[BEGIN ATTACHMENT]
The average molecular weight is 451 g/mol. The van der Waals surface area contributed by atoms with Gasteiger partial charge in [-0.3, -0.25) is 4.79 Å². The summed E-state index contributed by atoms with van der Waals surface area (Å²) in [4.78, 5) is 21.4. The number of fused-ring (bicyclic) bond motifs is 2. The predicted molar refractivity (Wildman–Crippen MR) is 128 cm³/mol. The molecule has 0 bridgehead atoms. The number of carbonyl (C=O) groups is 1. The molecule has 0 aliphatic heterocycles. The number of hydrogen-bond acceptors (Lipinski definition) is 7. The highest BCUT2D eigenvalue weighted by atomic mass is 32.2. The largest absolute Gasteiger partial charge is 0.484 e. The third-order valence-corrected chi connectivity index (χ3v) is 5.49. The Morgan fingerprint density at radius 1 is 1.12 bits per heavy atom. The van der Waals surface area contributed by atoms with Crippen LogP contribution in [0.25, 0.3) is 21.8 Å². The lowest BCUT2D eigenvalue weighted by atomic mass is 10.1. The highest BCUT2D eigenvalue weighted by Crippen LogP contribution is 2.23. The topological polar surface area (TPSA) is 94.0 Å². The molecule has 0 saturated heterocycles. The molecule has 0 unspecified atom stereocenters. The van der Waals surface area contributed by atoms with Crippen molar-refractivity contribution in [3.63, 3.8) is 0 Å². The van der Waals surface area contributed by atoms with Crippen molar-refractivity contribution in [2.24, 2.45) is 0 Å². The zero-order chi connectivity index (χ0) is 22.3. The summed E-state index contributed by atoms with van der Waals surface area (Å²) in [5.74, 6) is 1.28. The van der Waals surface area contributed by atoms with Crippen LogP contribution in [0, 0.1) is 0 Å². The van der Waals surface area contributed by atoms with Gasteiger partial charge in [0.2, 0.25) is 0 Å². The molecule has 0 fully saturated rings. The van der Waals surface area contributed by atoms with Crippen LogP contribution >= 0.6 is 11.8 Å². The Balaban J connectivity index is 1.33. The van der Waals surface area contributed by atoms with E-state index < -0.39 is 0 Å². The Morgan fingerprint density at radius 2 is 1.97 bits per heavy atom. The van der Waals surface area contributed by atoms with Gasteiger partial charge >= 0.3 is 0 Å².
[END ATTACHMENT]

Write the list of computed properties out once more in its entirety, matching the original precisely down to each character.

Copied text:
The average molecular weight is 451 g/mol. The van der Waals surface area contributed by atoms with Gasteiger partial charge in [-0.3, -0.25) is 4.79 Å². The summed E-state index contributed by atoms with van der Waals surface area (Å²) in [4.78, 5) is 21.4. The number of fused-ring (bicyclic) bond motifs is 2. The predicted molar refractivity (Wildman–Crippen MR) is 128 cm³/mol. The molecule has 0 bridgehead atoms. The number of carbonyl (C=O) groups is 1. The molecule has 0 aliphatic heterocycles. The number of hydrogen-bond acceptors (Lipinski definition) is 7. The highest BCUT2D eigenvalue weighted by atomic mass is 32.2. The largest absolute Gasteiger partial charge is 0.484 e. The third-order valence-corrected chi connectivity index (χ3v) is 5.49. The Morgan fingerprint density at radius 1 is 1.12 bits per heavy atom. The van der Waals surface area contributed by atoms with Crippen LogP contribution in [0.25, 0.3) is 21.8 Å². The lowest BCUT2D eigenvalue weighted by atomic mass is 10.1. The highest BCUT2D eigenvalue weighted by Crippen LogP contribution is 2.23. The topological polar surface area (TPSA) is 94.0 Å². The molecule has 0 saturated heterocycles. The molecule has 0 unspecified atom stereocenters. The van der Waals surface area contributed by atoms with Crippen molar-refractivity contribution in [3.63, 3.8) is 0 Å². The van der Waals surface area contributed by atoms with Crippen molar-refractivity contribution in [2.24, 2.45) is 0 Å². The zero-order chi connectivity index (χ0) is 22.3. The summed E-state index contributed by atoms with van der Waals surface area (Å²) in [5.74, 6) is 1.28. The van der Waals surface area contributed by atoms with Crippen LogP contribution in [0, 0.1) is 0 Å². The van der Waals surface area contributed by atoms with Gasteiger partial charge in [0.2, 0.25) is 0 Å². The molecule has 0 fully saturated rings. The van der Waals surface area contributed by atoms with Crippen LogP contribution >= 0.6 is 11.8 Å². The Balaban J connectivity index is 1.33. The van der Waals surface area contributed by atoms with E-state index < -0.39 is 0 Å². The Morgan fingerprint density at radius 2 is 1.97 bits per heavy atom. The van der Waals surface area contributed by atoms with Gasteiger partial charge >= 0.3 is 0 Å².